For whatever reason (subliminal messages from vendor marketing departments?), I’m constantly brooding about the vendor lock-in, its inevitability, and the way supposedly disruptive companies try to use the fear of lock-in to persuade naive customers to buy their products.
OpenFlow controllers are just one of the examples that come to mind. Sure, you can use them to control a fabric of cheapest switches you could get at eBay (ignoring for the moment that no two switch vendors offer the same set of OpenFlow capabilities), but you’ve just replaced hardware lock-in with software lock-in – try replacing NEC’s ProgrammableFlow controller with Big Switch controller or Open Daylight controller.
Umbrella orchestration products like Tail-f (now Cisco) NCS and Anuta Networks NCX are no different (see also the excellent A-B-C of Lock-In post by Massimo Re Ferre).
Other areas of IT fare no better. Try moving from Ubuntu to CentOS, or from Oracle to MySQL – the consumers of these products (application developers) rely on subtle discrepancies between the products to make their job easier (example: stored SQL procedures), inevitably locking themselves into a single product.
The only way forward is to go through the five stages of grief, accept the inevitability of lock-in, stop fighting against it (because you can’t win) and figure out ways to cope with it. The ancient Romans knew one of them: divide and conquer.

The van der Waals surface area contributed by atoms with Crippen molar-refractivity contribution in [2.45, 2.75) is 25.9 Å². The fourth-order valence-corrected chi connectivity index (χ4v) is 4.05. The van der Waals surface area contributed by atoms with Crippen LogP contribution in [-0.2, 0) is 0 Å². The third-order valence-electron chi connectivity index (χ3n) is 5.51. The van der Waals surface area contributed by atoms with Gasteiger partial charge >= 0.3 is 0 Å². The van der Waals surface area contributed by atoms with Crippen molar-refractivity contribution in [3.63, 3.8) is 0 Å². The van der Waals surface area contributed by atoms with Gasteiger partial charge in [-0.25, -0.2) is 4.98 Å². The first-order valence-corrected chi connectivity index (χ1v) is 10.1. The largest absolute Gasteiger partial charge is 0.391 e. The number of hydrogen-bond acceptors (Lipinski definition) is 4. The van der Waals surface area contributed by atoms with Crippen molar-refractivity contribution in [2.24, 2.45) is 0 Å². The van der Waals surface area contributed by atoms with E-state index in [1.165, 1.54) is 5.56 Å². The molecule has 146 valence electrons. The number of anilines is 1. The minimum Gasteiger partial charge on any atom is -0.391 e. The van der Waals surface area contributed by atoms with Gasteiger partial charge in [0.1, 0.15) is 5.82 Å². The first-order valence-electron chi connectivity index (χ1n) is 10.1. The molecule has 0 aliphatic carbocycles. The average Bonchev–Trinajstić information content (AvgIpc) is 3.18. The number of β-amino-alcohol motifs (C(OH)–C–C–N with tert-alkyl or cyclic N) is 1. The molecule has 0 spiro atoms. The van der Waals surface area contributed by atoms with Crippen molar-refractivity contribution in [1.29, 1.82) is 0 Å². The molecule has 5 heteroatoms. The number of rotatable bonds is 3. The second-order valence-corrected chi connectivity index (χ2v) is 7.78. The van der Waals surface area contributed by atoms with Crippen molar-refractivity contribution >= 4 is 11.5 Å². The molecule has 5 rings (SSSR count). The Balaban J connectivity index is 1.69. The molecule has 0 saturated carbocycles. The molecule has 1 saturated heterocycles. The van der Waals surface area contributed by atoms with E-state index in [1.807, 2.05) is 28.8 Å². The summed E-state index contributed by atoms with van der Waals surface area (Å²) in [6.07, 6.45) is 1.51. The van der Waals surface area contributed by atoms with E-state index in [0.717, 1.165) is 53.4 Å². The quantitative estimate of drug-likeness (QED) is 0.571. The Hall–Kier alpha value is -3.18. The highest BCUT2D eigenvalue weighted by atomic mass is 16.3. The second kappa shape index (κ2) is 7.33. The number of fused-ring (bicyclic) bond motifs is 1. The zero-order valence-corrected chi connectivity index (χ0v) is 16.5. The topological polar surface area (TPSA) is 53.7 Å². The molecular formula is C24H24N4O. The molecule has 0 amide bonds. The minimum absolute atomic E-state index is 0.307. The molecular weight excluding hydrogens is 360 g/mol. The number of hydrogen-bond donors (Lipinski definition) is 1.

For example, don’t complain about the lock-in effect of vendor fabrics (Brocade VCS Fabric, Cisco ACI or DFA, Juniper Virtual Chassis Fabric, HP IRF, Plexxi ring … you get the idea), use them in designs where lock-in won’t hurt you – build a modular data center infrastructure where you use proprietary vendor fabrics within a single availability zone, and link availability zones with boring age-old technologies: IP routing and OSPF or BGP.
On the other hand, if you design your data center as a single vendor-specific fabric, and link multiple data centers built with this approach with vendor-specific layer-2 extension technology, stop complaining about the lock-in you deserve.
From Theory to Practice
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